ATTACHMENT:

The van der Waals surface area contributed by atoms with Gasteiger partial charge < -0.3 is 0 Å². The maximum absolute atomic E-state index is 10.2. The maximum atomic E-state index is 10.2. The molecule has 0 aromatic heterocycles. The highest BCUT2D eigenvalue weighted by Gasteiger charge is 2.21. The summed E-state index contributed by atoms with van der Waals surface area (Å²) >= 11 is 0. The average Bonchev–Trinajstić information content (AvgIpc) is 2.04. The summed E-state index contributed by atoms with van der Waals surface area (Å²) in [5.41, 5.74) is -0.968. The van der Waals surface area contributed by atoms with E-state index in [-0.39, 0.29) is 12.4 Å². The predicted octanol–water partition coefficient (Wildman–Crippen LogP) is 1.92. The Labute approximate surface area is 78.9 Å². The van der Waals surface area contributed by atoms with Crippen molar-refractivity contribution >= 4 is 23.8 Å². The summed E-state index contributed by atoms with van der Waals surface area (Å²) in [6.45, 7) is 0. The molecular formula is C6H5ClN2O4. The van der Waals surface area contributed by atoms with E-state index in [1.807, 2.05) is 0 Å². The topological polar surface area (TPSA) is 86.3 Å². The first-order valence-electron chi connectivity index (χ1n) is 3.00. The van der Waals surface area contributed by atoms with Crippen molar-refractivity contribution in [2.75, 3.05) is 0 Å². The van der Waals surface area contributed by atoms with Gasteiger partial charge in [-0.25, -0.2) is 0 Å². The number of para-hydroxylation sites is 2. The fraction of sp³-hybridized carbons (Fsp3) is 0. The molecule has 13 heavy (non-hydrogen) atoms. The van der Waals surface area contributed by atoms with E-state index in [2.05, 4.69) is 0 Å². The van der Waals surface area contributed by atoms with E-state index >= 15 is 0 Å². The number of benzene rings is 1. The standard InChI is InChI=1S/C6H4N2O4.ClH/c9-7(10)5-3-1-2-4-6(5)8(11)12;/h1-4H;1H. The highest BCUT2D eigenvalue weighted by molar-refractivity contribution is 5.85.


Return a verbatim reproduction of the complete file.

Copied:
The van der Waals surface area contributed by atoms with Gasteiger partial charge < -0.3 is 0 Å². The maximum absolute atomic E-state index is 10.2. The maximum atomic E-state index is 10.2. The molecule has 0 aromatic heterocycles. The highest BCUT2D eigenvalue weighted by Gasteiger charge is 2.21. The summed E-state index contributed by atoms with van der Waals surface area (Å²) >= 11 is 0. The average Bonchev–Trinajstić information content (AvgIpc) is 2.04. The summed E-state index contributed by atoms with van der Waals surface area (Å²) in [5.41, 5.74) is -0.968. The van der Waals surface area contributed by atoms with E-state index in [-0.39, 0.29) is 12.4 Å². The predicted octanol–water partition coefficient (Wildman–Crippen LogP) is 1.92. The Labute approximate surface area is 78.9 Å². The van der Waals surface area contributed by atoms with Crippen molar-refractivity contribution >= 4 is 23.8 Å². The summed E-state index contributed by atoms with van der Waals surface area (Å²) in [6.45, 7) is 0. The molecular formula is C6H5ClN2O4. The van der Waals surface area contributed by atoms with E-state index in [1.807, 2.05) is 0 Å². The topological polar surface area (TPSA) is 86.3 Å². The first-order valence-electron chi connectivity index (χ1n) is 3.00. The van der Waals surface area contributed by atoms with Crippen molar-refractivity contribution in [2.75, 3.05) is 0 Å². The van der Waals surface area contributed by atoms with Gasteiger partial charge in [-0.25, -0.2) is 0 Å². The number of para-hydroxylation sites is 2. The fraction of sp³-hybridized carbons (Fsp3) is 0. The molecule has 13 heavy (non-hydrogen) atoms. The van der Waals surface area contributed by atoms with E-state index in [2.05, 4.69) is 0 Å². The van der Waals surface area contributed by atoms with E-state index >= 15 is 0 Å². The number of benzene rings is 1. The standard InChI is InChI=1S/C6H4N2O4.ClH/c9-7(10)5-3-1-2-4-6(5)8(11)12;/h1-4H;1H. The highest BCUT2D eigenvalue weighted by molar-refractivity contribution is 5.85.